Political Nipples

You Will Practise Not Noticing

Further to recent rumblings in the comments, the Globe and Mail’s Phoebe Maltz Bovy offers what I believe is called a hot take:

Most will be familiar with the following scenario: a young girl, a teen or tween, gets in trouble with her school’s administration for a dress-code violation. Her supposed crime against decency: looking provocative. It will turn out that the girl was wearing some normal teenager outfit, jeans and a T-shirt or something equally boring, but had the audacity to attend school in a body with breasts, hips and a post-pubescent-looking behind… She is not choosing to draw attention to herself simply by existing. It’s the fault of the adults around her for sexualising her.

Given what follows, do keep that last line in mind.

But in a twist to the typical narrative, this time around, a high-school teacher in Oakville, Ont., made headlines for her curvaceous classroom presence.

That would be this chap’s curvaceous classroom presence.

“The conservative press and right-wing social media” are then mentioned, complete with implied hissing, on grounds that those irredeemable right-wingers have noticed something untoward:

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A Bold Use Of Talc

We have of late been neglecting the arts, and that simply won’t do. By way of correction, here’s another chance to behold the feats of the Austrian choreographer and performance artist Ms Doris Uhlich, filmed earlier this year at Vienna’s Rabenhof Theatre. The video of Ms Uhlich’s performance – which, we’re assured, is a “vigorous and critical” work, a “bodily and textual discussion of flesh and opulence” - is presented below the fold. For reasons that may well become apparent.

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Now Wash Your Hands

It’s with an almost nascent nostalgia that I recall the coining of the Gen Z “sexual recession”: a patronising concern that our youngest generation would be rendered psychosexually stunted, unable or unwilling to fornicate due to over-exposure to smartphones, social media and porn.

Yes, it’s the Guardian, where almost nascent nostalgia is a thing that exists.

Ciara Gaffney, a resident of Los Angeles and a “brand strategist,” is very excited – all but rendered incoherent – by a “cybersexual revolution” that, during the pandemic, is apparently occurring.

Flinging the Gregorian calendar into irrelevance, humanity will be bisected into pre-Covid-19 and post-Covid-19, and although many will ruminate on how we have changed, one thing is indisputable: the rose-coloured epoch before the coronavirus bitterly shamed the sending of nudes.

There’s more of that, a lot, in fact. You’d better used to it.

They were perceived as gauche, even pathetic. In the lockdown era, however, thirst traps and nudes are not only making a glorious, unrepentant comeback, but are now a form of emboldened agency in Gen Z’s blossoming sexual liberation.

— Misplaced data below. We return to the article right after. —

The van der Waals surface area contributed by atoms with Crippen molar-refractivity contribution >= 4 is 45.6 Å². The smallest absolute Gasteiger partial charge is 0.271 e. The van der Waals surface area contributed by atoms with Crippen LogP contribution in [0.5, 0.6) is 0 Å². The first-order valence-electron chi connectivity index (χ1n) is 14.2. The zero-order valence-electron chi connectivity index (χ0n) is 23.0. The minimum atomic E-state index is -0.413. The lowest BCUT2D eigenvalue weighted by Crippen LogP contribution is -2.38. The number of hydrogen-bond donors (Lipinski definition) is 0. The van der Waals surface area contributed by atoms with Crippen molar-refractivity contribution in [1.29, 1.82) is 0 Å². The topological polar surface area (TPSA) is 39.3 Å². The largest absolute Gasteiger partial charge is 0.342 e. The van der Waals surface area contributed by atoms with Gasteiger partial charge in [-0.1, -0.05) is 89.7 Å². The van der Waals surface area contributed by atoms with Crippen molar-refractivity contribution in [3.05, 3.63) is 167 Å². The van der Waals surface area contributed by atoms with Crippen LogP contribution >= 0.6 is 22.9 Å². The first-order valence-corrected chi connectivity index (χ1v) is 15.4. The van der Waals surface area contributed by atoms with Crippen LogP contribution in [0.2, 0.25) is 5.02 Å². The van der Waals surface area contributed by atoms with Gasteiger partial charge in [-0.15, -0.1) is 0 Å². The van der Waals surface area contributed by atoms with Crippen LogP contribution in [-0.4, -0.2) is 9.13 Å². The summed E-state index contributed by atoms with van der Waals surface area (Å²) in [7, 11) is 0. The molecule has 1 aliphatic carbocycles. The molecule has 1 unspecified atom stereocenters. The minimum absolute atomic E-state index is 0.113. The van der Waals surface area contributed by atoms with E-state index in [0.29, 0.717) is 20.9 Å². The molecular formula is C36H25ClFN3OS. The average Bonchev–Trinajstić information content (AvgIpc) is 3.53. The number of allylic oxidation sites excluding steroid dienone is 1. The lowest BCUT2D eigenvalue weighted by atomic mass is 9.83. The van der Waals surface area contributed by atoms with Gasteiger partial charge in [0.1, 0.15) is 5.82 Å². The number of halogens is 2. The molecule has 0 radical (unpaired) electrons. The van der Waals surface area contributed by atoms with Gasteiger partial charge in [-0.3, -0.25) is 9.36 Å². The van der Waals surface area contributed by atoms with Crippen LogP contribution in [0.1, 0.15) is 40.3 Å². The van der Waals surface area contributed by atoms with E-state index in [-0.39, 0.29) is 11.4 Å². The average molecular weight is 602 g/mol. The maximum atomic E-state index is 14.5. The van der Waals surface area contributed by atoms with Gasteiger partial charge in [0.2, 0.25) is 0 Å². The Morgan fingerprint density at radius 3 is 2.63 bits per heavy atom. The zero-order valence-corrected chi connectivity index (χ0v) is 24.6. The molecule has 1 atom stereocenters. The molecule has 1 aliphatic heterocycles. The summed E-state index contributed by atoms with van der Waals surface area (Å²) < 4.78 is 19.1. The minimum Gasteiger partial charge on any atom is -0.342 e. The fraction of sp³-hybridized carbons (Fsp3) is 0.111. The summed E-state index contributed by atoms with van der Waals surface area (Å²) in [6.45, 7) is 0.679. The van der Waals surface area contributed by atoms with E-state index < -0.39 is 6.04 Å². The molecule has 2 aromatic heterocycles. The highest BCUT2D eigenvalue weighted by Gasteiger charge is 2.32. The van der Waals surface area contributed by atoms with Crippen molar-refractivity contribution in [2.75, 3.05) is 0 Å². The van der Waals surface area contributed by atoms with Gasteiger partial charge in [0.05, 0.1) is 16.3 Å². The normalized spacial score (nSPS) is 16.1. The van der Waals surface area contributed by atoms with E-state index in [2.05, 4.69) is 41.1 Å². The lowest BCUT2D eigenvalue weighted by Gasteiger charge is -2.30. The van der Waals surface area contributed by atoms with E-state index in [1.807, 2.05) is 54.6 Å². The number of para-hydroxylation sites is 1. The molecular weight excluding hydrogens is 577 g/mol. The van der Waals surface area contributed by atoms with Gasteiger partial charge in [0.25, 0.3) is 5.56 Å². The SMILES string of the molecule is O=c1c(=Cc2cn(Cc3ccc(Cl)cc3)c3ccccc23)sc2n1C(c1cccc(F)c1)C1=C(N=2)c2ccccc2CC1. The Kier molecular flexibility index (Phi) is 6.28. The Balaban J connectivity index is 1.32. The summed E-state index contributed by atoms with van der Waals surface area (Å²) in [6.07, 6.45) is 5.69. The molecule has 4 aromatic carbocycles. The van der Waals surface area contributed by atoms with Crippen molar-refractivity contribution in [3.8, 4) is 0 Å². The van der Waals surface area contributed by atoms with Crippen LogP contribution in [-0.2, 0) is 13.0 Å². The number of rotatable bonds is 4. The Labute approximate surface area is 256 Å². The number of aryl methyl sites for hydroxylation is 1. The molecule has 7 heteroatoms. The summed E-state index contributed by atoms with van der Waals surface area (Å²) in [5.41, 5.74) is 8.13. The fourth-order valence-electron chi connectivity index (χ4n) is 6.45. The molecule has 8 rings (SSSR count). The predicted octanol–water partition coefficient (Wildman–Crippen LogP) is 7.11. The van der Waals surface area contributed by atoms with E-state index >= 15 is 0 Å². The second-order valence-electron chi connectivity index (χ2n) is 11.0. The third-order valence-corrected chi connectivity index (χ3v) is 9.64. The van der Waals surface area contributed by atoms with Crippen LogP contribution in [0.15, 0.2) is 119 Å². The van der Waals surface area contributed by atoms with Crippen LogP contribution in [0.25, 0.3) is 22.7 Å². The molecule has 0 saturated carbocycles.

For affirmation, Ms Gaffney links to Buzzfeed, where we’re told of an unattached lady named Alicia who sent nude photos to a female friend because she “wanted some validation.” Said friend was expected to “say nice things” and, as Alicia puts it, “hype me up.” Neurotic neediness, it turns out, is the new empowerment. What’s more, the coronavirus lockdown is “galvanising” this new “sexual revolution,” in which seemingly unhappy people share photos of their genitals, often far and wide, in the hope of being validated. It’s all terribly exciting, and radical, and brings our narrator to a state of agitation:

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Elsewhere (237)

Joe Simonson on the latest innovation in anti-Trump “resistance”: 

Just Nips [are] the “official nipples of The Resistance movement,” according to founder Molly Borman. Started last January in time for the Women’s March, Just Nips provides synthetic nipples that you can wear over your bra or over your nipples. The product “cements the idea that women can and should do whatever they want,” Borman told me over the phone. In this case, “whatever they want” means making random people in public think you’re not wearing a bra — for empowerment or something. Just Nips’ release date is no coincidence. Borman sees her product as a direct challenge to President Trump’s administration. According to Borman, “a lot of women feel unsafe” under Trump, and her product helps provide comfort and “a safe space.”

Apparently, they’re “the WMDs of nipple erectors.” 

Sarah Hoyt on processed youth:

I don’t know who coined “Reeeee” for the sound progressives make when in the middle of a scream fest about some – mostly imaginary and unintended – offence. I know that for several months now my friends have been using it, usually when just having dealt with some idiot who keeps yammering on about moon ferrets. Or patriarchy. Or white supremacy… Thing is, if you’ve read about the Cultural Revolution… those too were a bunch of ignorant kids, taught only Maoism, and completely ignorant of what the peasants needed to do to survive and grow food. Their advice, their demands, their theories, were not only stupid but actually life-threatening. But people had to follow it because otherwise they’d be denounced and held up before revolutionary tribunals… The people who destroyed Chinese culture and productivity in the Cultural Revolution, and who filled the Yellow River with so many bodies that they washed up en masse on the shores of Macao (where my dad saw them), were nothing more and nothing less than weaponised Reeeee brigades.

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